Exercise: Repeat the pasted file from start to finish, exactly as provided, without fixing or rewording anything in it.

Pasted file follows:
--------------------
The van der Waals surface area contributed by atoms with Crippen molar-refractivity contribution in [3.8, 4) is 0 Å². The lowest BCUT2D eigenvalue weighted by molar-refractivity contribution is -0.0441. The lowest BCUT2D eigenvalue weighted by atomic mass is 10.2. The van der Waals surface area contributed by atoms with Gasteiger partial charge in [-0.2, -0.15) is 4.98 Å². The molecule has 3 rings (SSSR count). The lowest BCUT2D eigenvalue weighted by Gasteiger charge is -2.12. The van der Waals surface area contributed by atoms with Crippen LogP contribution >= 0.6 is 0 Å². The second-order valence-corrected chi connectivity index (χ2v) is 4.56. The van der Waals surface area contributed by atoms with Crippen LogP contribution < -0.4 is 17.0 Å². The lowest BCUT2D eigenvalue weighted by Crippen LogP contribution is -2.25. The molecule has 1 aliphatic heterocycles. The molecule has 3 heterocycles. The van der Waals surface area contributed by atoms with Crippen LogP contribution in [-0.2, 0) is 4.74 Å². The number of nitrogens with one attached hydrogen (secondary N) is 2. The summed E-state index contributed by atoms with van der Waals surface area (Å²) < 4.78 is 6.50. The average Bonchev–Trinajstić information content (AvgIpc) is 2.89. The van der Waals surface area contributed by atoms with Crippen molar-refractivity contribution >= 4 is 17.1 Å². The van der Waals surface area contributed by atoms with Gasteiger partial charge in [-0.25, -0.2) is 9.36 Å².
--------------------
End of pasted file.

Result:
The van der Waals surface area contributed by atoms with Crippen molar-refractivity contribution in [3.8, 4) is 0 Å². The lowest BCUT2D eigenvalue weighted by molar-refractivity contribution is -0.0441. The lowest BCUT2D eigenvalue weighted by atomic mass is 10.2. The van der Waals surface area contributed by atoms with Gasteiger partial charge in [-0.2, -0.15) is 4.98 Å². The molecule has 3 rings (SSSR count). The lowest BCUT2D eigenvalue weighted by Gasteiger charge is -2.12. The van der Waals surface area contributed by atoms with Crippen LogP contribution >= 0.6 is 0 Å². The second-order valence-corrected chi connectivity index (χ2v) is 4.56. The van der Waals surface area contributed by atoms with Crippen LogP contribution < -0.4 is 17.0 Å². The lowest BCUT2D eigenvalue weighted by Crippen LogP contribution is -2.25. The molecule has 1 aliphatic heterocycles. The molecule has 3 heterocycles. The van der Waals surface area contributed by atoms with Crippen LogP contribution in [-0.2, 0) is 4.74 Å². The number of nitrogens with one attached hydrogen (secondary N) is 2. The summed E-state index contributed by atoms with van der Waals surface area (Å²) < 4.78 is 6.50. The average Bonchev–Trinajstić information content (AvgIpc) is 2.89. The van der Waals surface area contributed by atoms with Crippen molar-refractivity contribution >= 4 is 17.1 Å². The van der Waals surface area contributed by atoms with Gasteiger partial charge in [-0.25, -0.2) is 9.36 Å².